DEFINITIONS In the following description of the invention, the binary decimal system of notation is used, where a decimal digit is represented by the presence of one or more of four binary bits which are assigned the values 1, 2, 4 and 8. For example, the digit 9 is written in binary decimal notation as 1001 where the extreme right-hand binary order represents a value of 1 when a binary 1 is present, and the extreme left-hand binary order represents a value of 8 when a binary 1 is present. Accordingly, the digit 49 is written in binary decimal notation as 0100 .1001. Generally, the binary decimal system of notation as used herein precludes the representation of a decimal digit having a value greater'than 9 by said four binary bits. However, in certain instances this rule is abrogate by representing a 10 by the simultaneous presence of binary ls representing the 8 and 2 bits, and a 12 is represented by the simultaneous presence of an 8 and a 4 bit.
The term digit position frequently abbreviated as DP is used to refer to a digital order of a data word or of a device such as a register for accommodating or storing a single digital orderof a word. Although a data word may contain anyinumber of positions,l thedevice disclosed herein is described with relation to data i words having seventeen digit positions where DP1 through DP16 are occupied by decimal digits and DP17 is occupied by a check digit which is the indicated bit count factor referred to below.
The term bit count refers to the actual number of binary 1 bits which are present in a data word without regard to the decimal values 1, 2, 4 and 8 which are assigned to the individual bits. The term indicated bit count (sometimes abbreviated as IBC) is defined as.
the 3s complement of the bit count modulo 4 of the number of binary 1 bits in digit Apositions 1 through 16 ofY a dat/a word." For example, if DP1-DP16 of a data word contains 19 binary 1 bits, the bit count is 19, the bit count modulo 4 isequal to 3 (the yremainder after dividing 19 by 4), and the 3s complement of 3 is 0. Thus, in this example, the indicated bit count is zero so that a 0 should be located in DP17 of the data word.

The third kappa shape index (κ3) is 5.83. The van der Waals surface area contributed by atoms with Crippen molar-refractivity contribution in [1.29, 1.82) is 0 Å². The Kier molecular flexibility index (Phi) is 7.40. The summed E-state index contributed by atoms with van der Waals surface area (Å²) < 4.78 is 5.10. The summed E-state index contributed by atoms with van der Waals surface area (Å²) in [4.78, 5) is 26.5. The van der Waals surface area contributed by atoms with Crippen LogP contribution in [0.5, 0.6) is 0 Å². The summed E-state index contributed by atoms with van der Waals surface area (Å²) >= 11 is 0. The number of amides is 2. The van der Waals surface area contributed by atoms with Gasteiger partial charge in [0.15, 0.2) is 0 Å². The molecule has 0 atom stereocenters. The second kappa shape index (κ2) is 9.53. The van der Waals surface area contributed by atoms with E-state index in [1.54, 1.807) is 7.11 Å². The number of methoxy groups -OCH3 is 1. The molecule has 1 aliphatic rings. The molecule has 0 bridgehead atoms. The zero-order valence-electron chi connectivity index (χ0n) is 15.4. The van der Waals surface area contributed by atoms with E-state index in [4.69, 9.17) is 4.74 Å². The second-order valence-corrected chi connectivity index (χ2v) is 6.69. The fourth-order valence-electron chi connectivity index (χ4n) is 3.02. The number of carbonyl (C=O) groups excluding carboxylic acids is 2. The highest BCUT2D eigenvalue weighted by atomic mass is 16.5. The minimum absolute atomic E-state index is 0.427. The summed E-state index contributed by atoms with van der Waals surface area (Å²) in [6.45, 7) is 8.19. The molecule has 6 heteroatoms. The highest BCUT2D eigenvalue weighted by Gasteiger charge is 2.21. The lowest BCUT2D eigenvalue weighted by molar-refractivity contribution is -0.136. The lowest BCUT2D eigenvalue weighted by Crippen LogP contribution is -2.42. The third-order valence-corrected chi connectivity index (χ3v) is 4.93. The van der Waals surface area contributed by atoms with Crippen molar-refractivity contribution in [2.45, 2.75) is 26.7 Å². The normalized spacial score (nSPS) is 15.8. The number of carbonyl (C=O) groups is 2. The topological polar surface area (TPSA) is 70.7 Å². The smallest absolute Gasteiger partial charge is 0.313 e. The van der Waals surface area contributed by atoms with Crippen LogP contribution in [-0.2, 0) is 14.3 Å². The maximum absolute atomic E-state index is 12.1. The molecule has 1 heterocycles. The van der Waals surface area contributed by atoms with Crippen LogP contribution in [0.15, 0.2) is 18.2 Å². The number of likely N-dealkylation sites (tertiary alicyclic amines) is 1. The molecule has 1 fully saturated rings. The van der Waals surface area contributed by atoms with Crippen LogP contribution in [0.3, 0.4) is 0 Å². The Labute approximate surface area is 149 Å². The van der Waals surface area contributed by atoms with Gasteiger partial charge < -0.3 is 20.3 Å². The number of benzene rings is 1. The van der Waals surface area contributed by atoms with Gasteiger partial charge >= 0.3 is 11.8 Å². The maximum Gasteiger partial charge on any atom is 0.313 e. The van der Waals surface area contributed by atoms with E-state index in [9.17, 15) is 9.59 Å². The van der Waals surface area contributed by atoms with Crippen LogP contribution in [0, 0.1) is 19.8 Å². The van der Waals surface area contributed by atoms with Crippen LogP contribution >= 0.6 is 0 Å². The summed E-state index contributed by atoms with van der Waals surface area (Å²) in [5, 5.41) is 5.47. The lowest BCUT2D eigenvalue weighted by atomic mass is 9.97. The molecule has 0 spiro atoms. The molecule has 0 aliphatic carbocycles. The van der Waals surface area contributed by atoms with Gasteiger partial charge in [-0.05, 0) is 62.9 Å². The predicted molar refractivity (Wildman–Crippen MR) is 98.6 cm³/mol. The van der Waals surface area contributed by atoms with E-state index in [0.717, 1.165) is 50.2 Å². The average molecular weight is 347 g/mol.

Various circuits used herein or particular points within the circuits are frequently referred to as Up or Down.`
Up means that the voltage present at the particular point or at the output of the circuit designated is positive with respect to ground or higher than that provided when the point is Down. Down means that the voltage present at the particular point or at che output of the circuit designated is negative with respect to ground or below that provided when the circuit is Up. When a signal is Up, it is at approximately +10 volts, whereas it is Down when it is at approximately -30 volts.
An AND circuit is a logical coincidence type circuit component having a plurality of input terminals and a single output terminal. When all of the input terminals are Up simultaneously, the'output terminal is Up. However, if one or more of the input terminals is Down, the output terminal must be Down. The circuit diagram of the AND circuits shown in the drawings of the present application may be similar to the circuit of Fig. 1C of application 2 set forth in the list hereinaboven An OR circuit is a logical circuit component having a plurality of inputs and a single output wherein the output terminal is Up when one or more of the inputs thereof are Up. lf all of the inputs of an OR circuit are Down, the output thereof is Down. The circuit diagram of the OR circuits used herein may be similar to the circuit of Fig. 1G of application 2 listed hereinabove.
The cathode follower circuit is a non-inverting circuit operable to produce a positive voltage at its output terminal whenever the input thereof has a positive voltage applied thereto. The cathode follower circuit of Fig. 1I of application 2 is typical of the circuit used in the present application. The cathode follower is normally used for isolation purposes or as a current driving unit when a particular -signal source cannot supply the necessary current.
In the drawings of the present application, the abbreviation INV refers to' an inverting circuit similar to the circuit of Fig. 1M of application 2 listed hereinabove. An inverting circuit produces a negative voltage pulse at its output terminal whenever a positive voltage pulse is applied to the input thereof.